Panasonic’s new microwave, described above, is an example of customisation, which can also be referred to as personalisation. The customer needs the right hardware to be able to add functions, but more can easily be installed.
Microwaves may be one of the “smartest“ appliances in the house, but their smartness is quite limited at the moment. Is adding menus really smart enough? Is it satisfying for consumers to pay extra for the network chip for Wi-Fi models only to have additions to the menu, that not many will frequently use? The answer is an apparent no.
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Microwaves use electromagnetic waves to heat food. When the waves are absorbed by water, fats or sugars, they‘re converted directly into atomic motion – or heat. Unlike conventional ovens, in which heat is conducted from the outside of the food towards the centre, the microwave‘s radio waves target the water and fat molecules evenly, throughout the food.See All of Our Definitions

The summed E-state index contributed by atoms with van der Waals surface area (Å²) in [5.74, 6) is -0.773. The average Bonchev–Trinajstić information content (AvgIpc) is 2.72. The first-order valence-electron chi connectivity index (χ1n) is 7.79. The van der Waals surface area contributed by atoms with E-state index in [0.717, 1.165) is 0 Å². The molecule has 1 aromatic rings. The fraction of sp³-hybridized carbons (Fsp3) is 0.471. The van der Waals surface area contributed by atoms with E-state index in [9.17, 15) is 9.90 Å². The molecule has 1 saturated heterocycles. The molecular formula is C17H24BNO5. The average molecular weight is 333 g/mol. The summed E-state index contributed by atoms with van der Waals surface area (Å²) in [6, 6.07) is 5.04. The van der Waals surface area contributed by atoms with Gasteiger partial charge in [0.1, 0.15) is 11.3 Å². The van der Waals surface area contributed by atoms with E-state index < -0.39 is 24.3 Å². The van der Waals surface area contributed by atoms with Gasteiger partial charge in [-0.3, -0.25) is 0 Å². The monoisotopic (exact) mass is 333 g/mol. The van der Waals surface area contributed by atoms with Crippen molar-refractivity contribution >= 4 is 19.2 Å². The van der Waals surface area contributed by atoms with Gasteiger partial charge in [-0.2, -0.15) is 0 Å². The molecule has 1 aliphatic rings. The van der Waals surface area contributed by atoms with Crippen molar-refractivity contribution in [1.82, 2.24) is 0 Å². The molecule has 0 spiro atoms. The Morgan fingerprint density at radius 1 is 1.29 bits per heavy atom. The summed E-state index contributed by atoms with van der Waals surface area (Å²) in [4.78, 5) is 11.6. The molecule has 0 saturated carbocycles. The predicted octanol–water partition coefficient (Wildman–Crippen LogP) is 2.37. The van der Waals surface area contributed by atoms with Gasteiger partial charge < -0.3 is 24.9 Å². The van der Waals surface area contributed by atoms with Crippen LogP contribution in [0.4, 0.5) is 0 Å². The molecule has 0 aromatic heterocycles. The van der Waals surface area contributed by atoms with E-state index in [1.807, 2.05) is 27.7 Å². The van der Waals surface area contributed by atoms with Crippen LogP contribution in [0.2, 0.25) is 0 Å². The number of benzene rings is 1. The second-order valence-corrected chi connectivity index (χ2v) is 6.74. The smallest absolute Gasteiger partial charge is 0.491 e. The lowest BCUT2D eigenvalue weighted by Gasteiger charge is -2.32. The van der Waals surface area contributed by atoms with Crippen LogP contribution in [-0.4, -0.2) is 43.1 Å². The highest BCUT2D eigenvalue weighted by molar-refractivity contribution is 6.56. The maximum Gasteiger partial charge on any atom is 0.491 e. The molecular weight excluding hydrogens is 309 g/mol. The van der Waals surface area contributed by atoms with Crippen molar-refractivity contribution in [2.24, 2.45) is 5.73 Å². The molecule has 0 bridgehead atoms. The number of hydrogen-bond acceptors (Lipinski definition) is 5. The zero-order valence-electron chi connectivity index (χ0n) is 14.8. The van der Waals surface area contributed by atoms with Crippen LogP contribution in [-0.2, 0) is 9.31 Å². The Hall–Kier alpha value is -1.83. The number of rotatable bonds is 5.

This report originates from Passport, our Microwaves research and analysis database.
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